Should I Upgrade my Linear Accelerator System, or Just Replace it Altogether?
Linear accelerator (LINAC) systems are one of the most expensive capital medical equipment pieces in a hospital today. The decision of when to upgrade vs. replace is a very important one, and has implications for the facility, its patients, its stakeholders, and its clinicians. We’ve broken this down for you so that you can make the most informed decision for your practice.
Linear accelerators can be classified into four groups:
- Older, and lacking upgrades.These are machines that were manufactured over 15 years ago, that don’t have the current technologies, like MLCs, KV-Imaging systems, Cone Beam CT software, VMAT or Rapid Arc, or even high dose rate.
- Older, and with upgrades. Older linear accelerator machines may not have been originally manufactured with current technologies but may have been upgraded throughout its life.
- Newer, and lacking upgrades. It’s not uncommon for customers to purchase newer equipment without all the bells and whistles in order to save money. You may also see newer machines, sometimes less than 10 years old, that don’t have an On Board Imager or even a portal imaging device.
- Newer and complete with upgrades. Most newer machines in the U.S. have the latest technologies (in the case of the newer Varian TrueBeam or Elekta Versa HD LINACs) and don’t require any upgrades other than software.
If your equipment falls into group 1, the decision is generally easy: It’s time to replace.
Group 1: An older and technologically outdated linear accelerator.
Older and outdated equipment is rarely upgraded since the upgrade components are often worth more than the underlying machine. Only in certain rare cases, such as when the linear accelerator cannot be replaced, is this a viable option. Prior to Varian’s introduction of the Halcyon, the smallest linac on the market was the Siemens Mev 67. These space efficient linacs were often squeezed into tiny vaults, with no hope of replacement. These circumstances are extremely rare, and most of the time older equipment with outdated technology is simply scrapped.
If your equipment falls into group 4, the decision is also easy: Don’t replace.
Group 4: A newer and currently updated linac.
If you have the latest technologies to provide your patients with the finest care available in the market today, there is no need to replace. Even if you are moving into a new center or clinic, in a brand new building, it makes more sense to pay the $100K+ in relocation expenses than it would to purchase a new machine, especially if you are still depreciating the linear accelerator
Now, the tricky ones: Do I replace?
Group 2: An older linac that’s been upgraded over the years.
Let’s say you have a linac that was manufactured 20 years ago, that has, over the years, gone through extensive upgrades. It may have been a Varian 21EX that was at some point upgraded to OBI, cone beam CT and Rapid Arc (VVMAT). What now? It’s still a reliable workhorse, and although maintenance costs and downtime are starting to tick up due to the age of the machine, it still provides great treatments for your patients.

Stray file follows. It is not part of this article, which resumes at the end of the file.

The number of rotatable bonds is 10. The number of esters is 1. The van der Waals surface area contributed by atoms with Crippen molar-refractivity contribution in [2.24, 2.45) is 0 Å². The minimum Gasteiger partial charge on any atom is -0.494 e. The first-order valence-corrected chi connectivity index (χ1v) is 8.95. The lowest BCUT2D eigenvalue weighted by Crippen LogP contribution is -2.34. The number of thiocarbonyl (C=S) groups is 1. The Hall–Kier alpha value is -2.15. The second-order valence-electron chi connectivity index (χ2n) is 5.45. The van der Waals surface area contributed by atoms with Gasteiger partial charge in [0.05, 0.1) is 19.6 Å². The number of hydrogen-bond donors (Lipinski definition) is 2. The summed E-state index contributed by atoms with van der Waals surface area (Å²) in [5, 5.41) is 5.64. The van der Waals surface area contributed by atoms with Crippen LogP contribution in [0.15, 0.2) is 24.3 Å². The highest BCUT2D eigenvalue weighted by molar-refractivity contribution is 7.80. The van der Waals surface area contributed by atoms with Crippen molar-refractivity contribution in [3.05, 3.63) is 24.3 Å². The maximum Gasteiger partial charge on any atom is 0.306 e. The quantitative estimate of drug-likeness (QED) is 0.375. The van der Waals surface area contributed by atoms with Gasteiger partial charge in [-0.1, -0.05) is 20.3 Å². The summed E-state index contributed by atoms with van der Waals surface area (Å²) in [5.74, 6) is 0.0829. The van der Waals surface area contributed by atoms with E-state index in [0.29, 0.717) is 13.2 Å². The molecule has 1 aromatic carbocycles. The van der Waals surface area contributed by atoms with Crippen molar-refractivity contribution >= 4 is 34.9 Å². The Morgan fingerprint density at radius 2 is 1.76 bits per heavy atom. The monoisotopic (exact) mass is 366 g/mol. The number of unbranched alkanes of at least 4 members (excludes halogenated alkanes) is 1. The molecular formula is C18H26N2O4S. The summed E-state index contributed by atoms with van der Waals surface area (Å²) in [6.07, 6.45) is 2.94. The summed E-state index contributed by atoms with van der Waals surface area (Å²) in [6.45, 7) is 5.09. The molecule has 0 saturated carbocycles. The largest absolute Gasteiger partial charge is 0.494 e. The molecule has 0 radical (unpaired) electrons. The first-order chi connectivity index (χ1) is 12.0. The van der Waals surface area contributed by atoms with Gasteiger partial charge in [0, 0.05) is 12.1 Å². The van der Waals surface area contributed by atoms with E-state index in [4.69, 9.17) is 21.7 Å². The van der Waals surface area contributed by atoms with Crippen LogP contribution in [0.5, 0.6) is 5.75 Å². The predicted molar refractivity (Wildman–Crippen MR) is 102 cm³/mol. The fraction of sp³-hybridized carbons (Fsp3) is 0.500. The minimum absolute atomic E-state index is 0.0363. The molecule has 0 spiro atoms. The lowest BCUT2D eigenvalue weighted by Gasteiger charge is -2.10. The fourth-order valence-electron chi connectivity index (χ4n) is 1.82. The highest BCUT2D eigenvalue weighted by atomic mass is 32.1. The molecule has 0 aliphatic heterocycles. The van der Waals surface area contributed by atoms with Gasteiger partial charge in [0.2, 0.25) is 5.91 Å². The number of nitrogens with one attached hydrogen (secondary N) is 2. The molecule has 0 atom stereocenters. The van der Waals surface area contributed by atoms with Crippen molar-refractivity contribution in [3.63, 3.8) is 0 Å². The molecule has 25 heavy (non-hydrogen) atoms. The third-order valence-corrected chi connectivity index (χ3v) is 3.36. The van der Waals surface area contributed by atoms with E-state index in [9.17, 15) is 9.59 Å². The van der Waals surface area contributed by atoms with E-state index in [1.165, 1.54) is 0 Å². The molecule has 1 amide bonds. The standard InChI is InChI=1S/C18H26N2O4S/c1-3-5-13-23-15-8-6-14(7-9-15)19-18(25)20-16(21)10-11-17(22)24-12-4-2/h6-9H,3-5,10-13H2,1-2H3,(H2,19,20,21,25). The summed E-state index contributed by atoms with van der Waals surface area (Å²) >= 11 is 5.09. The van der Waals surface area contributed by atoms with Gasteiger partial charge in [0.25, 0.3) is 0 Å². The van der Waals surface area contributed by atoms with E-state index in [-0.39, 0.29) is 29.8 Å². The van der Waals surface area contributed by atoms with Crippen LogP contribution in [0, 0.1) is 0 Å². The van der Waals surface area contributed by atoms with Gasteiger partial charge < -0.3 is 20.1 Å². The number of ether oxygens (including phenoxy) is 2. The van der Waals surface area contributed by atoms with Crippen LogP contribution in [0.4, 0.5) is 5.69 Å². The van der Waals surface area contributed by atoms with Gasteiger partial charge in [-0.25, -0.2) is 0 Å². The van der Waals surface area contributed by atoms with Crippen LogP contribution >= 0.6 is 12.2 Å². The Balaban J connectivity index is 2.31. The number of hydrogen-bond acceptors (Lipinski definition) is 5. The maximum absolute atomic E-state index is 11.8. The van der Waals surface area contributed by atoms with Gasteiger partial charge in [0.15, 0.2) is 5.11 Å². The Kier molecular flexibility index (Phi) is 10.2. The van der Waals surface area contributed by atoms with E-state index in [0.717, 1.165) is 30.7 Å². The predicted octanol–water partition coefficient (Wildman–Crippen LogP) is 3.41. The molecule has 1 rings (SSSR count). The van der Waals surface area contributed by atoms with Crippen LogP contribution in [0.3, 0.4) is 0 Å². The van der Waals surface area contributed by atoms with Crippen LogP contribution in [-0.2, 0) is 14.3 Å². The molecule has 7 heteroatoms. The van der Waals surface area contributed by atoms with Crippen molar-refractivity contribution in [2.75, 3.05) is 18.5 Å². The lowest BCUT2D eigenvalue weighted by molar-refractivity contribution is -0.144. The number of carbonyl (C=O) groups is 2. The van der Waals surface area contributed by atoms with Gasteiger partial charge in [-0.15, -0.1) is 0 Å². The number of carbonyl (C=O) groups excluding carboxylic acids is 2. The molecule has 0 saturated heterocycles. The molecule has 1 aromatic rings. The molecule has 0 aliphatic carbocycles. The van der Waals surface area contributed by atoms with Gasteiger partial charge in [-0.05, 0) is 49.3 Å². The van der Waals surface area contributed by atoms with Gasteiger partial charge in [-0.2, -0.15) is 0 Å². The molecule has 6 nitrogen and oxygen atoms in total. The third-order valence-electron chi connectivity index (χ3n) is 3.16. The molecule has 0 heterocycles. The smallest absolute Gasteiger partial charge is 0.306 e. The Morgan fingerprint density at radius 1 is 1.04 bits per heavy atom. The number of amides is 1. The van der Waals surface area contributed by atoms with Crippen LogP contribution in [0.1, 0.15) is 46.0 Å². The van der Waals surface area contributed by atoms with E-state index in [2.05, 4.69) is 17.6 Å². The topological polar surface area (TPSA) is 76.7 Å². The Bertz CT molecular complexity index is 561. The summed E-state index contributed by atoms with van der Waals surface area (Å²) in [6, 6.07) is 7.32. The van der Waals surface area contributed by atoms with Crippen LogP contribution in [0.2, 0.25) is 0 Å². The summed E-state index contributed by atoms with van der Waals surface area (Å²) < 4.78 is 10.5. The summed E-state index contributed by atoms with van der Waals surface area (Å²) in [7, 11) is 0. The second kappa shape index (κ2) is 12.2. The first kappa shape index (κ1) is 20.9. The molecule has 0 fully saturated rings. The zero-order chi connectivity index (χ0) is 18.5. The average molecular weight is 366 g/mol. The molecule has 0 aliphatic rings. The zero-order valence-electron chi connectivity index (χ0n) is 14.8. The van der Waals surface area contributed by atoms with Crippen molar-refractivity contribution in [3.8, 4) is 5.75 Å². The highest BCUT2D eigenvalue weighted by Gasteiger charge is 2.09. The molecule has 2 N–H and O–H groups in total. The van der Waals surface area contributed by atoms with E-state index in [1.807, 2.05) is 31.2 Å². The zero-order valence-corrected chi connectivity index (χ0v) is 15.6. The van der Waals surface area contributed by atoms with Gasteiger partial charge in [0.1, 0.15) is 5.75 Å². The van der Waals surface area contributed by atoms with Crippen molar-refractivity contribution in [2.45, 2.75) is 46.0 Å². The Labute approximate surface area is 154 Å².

Chances are this machine has more than paid for itself over the years, and depending on the current and expected patient load, it may be time for an upgrade to a newer LINAC machine. Maybe you are moving into a new building, and the relocation expenses exceed the value of the machine itself… then it’s time to replace. Or you want to do more SBRT and could really use an FFF (flattening free filter) machine with a high dose rate… then it may be time to replace. And if you don’t feel that your clinical needs or patient volumes justify the expense of replacing it with a new machine, then you can consider replacing it with a newer, refurbished machine (perhaps a seven to eight-year-old system with the upgrades you want).
Group 3: A newer linac, but lacking the latest features.
What if you have purchased a Varian VitalBeam, and realize that you want something that is only offered with the Varian TrueBeam, like the 6 Degree of Freedom Couch? Or if you purchased a Varian Trilogy and realize you really wanted the capabilities of a TrueBeam? Or you purchased an Elekta Synergy Platform and now realize you want KV-imaging and VMAT capability? Or just realized that an MR-guided linac would have been ideal.
Chances are you are going to be stuck with your (newer) equipment for a while, at least until you can further depreciate. Some upgrades might be impossible while other upgrades, like simply adding a portal imaging device if one is lacking might make sense. Here is where a team meeting with the various stakeholders in the department would be a good idea, so that you can weigh the pros and cons of each possible upgrade option.
The decision of whether to upgrade or replace a linear accelerator is often a complex one that requires considerable attention, as there are many considerations to take into account. With new models in the market today (such as the Varian Edge, Varian Halcyon, the Zap-X, the View Ray MRIdian), replacing a system might be more tempting than ever. Most upgrades can be done with little to no downtime as they can be performed after hours – whereas a machine replacement can take months. Consideration of technologies available, patient mix, patient load, competitive landscape, and financial constraints can help you narrow down the choices.